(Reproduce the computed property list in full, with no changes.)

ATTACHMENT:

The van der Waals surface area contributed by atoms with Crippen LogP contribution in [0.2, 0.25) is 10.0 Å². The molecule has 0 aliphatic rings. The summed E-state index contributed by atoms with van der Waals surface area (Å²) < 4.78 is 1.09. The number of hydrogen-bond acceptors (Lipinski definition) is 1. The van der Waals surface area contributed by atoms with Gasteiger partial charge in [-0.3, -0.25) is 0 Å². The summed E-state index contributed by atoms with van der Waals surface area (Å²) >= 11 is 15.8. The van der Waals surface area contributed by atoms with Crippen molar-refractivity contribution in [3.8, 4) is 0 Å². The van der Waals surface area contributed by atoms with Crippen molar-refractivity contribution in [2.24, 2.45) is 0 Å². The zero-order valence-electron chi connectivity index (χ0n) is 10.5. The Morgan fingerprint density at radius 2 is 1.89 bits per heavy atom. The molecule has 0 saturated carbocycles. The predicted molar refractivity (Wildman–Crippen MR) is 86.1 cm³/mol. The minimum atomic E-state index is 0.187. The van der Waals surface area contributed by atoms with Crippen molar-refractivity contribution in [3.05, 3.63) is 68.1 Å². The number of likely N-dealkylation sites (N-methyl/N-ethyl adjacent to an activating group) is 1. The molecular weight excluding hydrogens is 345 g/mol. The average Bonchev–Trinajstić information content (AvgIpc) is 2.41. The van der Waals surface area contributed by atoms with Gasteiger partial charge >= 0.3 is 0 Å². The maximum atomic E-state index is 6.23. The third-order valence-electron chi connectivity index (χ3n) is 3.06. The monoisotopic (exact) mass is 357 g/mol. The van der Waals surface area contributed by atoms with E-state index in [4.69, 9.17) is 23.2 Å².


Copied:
The van der Waals surface area contributed by atoms with Crippen LogP contribution in [0.2, 0.25) is 10.0 Å². The molecule has 0 aliphatic rings. The summed E-state index contributed by atoms with van der Waals surface area (Å²) < 4.78 is 1.09. The number of hydrogen-bond acceptors (Lipinski definition) is 1. The van der Waals surface area contributed by atoms with Gasteiger partial charge in [-0.3, -0.25) is 0 Å². The summed E-state index contributed by atoms with van der Waals surface area (Å²) >= 11 is 15.8. The van der Waals surface area contributed by atoms with Crippen molar-refractivity contribution in [3.8, 4) is 0 Å². The van der Waals surface area contributed by atoms with Crippen molar-refractivity contribution in [2.24, 2.45) is 0 Å². The zero-order valence-electron chi connectivity index (χ0n) is 10.5. The Morgan fingerprint density at radius 2 is 1.89 bits per heavy atom. The molecule has 0 saturated carbocycles. The predicted molar refractivity (Wildman–Crippen MR) is 86.1 cm³/mol. The minimum atomic E-state index is 0.187. The van der Waals surface area contributed by atoms with Crippen molar-refractivity contribution in [3.05, 3.63) is 68.1 Å². The number of likely N-dealkylation sites (N-methyl/N-ethyl adjacent to an activating group) is 1. The molecular weight excluding hydrogens is 345 g/mol. The average Bonchev–Trinajstić information content (AvgIpc) is 2.41. The van der Waals surface area contributed by atoms with Gasteiger partial charge >= 0.3 is 0 Å². The maximum atomic E-state index is 6.23. The third-order valence-electron chi connectivity index (χ3n) is 3.06. The monoisotopic (exact) mass is 357 g/mol. The van der Waals surface area contributed by atoms with E-state index in [4.69, 9.17) is 23.2 Å².